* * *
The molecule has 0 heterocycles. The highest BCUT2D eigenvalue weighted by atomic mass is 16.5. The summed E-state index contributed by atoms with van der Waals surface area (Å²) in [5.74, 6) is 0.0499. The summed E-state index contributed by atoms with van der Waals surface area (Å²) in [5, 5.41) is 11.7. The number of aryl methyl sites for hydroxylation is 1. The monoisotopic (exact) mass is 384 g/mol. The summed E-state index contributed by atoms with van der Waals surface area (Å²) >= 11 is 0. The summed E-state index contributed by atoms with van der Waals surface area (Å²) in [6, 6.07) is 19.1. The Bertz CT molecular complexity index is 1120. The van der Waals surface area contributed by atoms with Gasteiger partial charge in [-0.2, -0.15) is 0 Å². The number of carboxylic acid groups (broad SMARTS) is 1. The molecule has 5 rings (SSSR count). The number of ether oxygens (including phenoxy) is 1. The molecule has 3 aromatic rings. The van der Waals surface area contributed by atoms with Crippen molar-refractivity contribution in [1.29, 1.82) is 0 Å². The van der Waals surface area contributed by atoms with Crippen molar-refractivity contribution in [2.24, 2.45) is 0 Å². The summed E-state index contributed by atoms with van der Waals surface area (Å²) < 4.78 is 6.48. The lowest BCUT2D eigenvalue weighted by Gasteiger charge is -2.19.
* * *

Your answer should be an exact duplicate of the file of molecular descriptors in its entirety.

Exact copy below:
The molecule has 0 heterocycles. The highest BCUT2D eigenvalue weighted by atomic mass is 16.5. The summed E-state index contributed by atoms with van der Waals surface area (Å²) in [5.74, 6) is 0.0499. The summed E-state index contributed by atoms with van der Waals surface area (Å²) in [5, 5.41) is 11.7. The number of aryl methyl sites for hydroxylation is 1. The monoisotopic (exact) mass is 384 g/mol. The summed E-state index contributed by atoms with van der Waals surface area (Å²) >= 11 is 0. The summed E-state index contributed by atoms with van der Waals surface area (Å²) in [6, 6.07) is 19.1. The Bertz CT molecular complexity index is 1120. The van der Waals surface area contributed by atoms with Gasteiger partial charge in [-0.2, -0.15) is 0 Å². The number of carboxylic acid groups (broad SMARTS) is 1. The molecule has 5 rings (SSSR count). The number of ether oxygens (including phenoxy) is 1. The molecule has 3 aromatic rings. The van der Waals surface area contributed by atoms with Crippen molar-refractivity contribution in [1.29, 1.82) is 0 Å². The van der Waals surface area contributed by atoms with Crippen molar-refractivity contribution in [2.24, 2.45) is 0 Å². The summed E-state index contributed by atoms with van der Waals surface area (Å²) < 4.78 is 6.48. The lowest BCUT2D eigenvalue weighted by Gasteiger charge is -2.19.